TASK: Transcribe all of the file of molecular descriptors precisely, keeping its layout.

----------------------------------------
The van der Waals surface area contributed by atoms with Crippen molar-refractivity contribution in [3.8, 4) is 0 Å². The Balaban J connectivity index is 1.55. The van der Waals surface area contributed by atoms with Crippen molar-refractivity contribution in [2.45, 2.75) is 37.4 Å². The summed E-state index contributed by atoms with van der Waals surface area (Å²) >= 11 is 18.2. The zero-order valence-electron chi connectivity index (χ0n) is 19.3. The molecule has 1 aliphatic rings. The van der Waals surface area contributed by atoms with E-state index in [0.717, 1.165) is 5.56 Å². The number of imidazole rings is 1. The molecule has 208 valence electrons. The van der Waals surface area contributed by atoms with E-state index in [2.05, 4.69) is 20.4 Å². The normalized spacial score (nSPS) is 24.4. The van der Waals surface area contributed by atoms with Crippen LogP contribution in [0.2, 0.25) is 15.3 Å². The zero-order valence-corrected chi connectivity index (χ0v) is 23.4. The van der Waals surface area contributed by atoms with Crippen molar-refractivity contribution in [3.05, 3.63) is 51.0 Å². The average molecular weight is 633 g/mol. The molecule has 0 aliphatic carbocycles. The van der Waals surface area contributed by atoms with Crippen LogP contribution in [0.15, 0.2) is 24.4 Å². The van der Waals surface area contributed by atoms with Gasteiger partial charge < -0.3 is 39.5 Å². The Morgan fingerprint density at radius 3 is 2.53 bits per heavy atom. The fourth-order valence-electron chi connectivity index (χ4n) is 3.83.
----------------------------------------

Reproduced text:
The van der Waals surface area contributed by atoms with Crippen molar-refractivity contribution in [3.8, 4) is 0 Å². The Balaban J connectivity index is 1.55. The van der Waals surface area contributed by atoms with Crippen molar-refractivity contribution in [2.45, 2.75) is 37.4 Å². The summed E-state index contributed by atoms with van der Waals surface area (Å²) >= 11 is 18.2. The zero-order valence-electron chi connectivity index (χ0n) is 19.3. The molecule has 1 aliphatic rings. The van der Waals surface area contributed by atoms with E-state index in [0.717, 1.165) is 5.56 Å². The number of imidazole rings is 1. The molecule has 208 valence electrons. The van der Waals surface area contributed by atoms with E-state index in [2.05, 4.69) is 20.4 Å². The normalized spacial score (nSPS) is 24.4. The van der Waals surface area contributed by atoms with Crippen LogP contribution in [0.2, 0.25) is 15.3 Å². The zero-order valence-corrected chi connectivity index (χ0v) is 23.4. The van der Waals surface area contributed by atoms with Crippen molar-refractivity contribution in [3.05, 3.63) is 51.0 Å². The average molecular weight is 633 g/mol. The molecule has 0 aliphatic carbocycles. The van der Waals surface area contributed by atoms with Crippen LogP contribution in [0.15, 0.2) is 24.4 Å². The van der Waals surface area contributed by atoms with Gasteiger partial charge < -0.3 is 39.5 Å². The Morgan fingerprint density at radius 3 is 2.53 bits per heavy atom. The fourth-order valence-electron chi connectivity index (χ4n) is 3.83.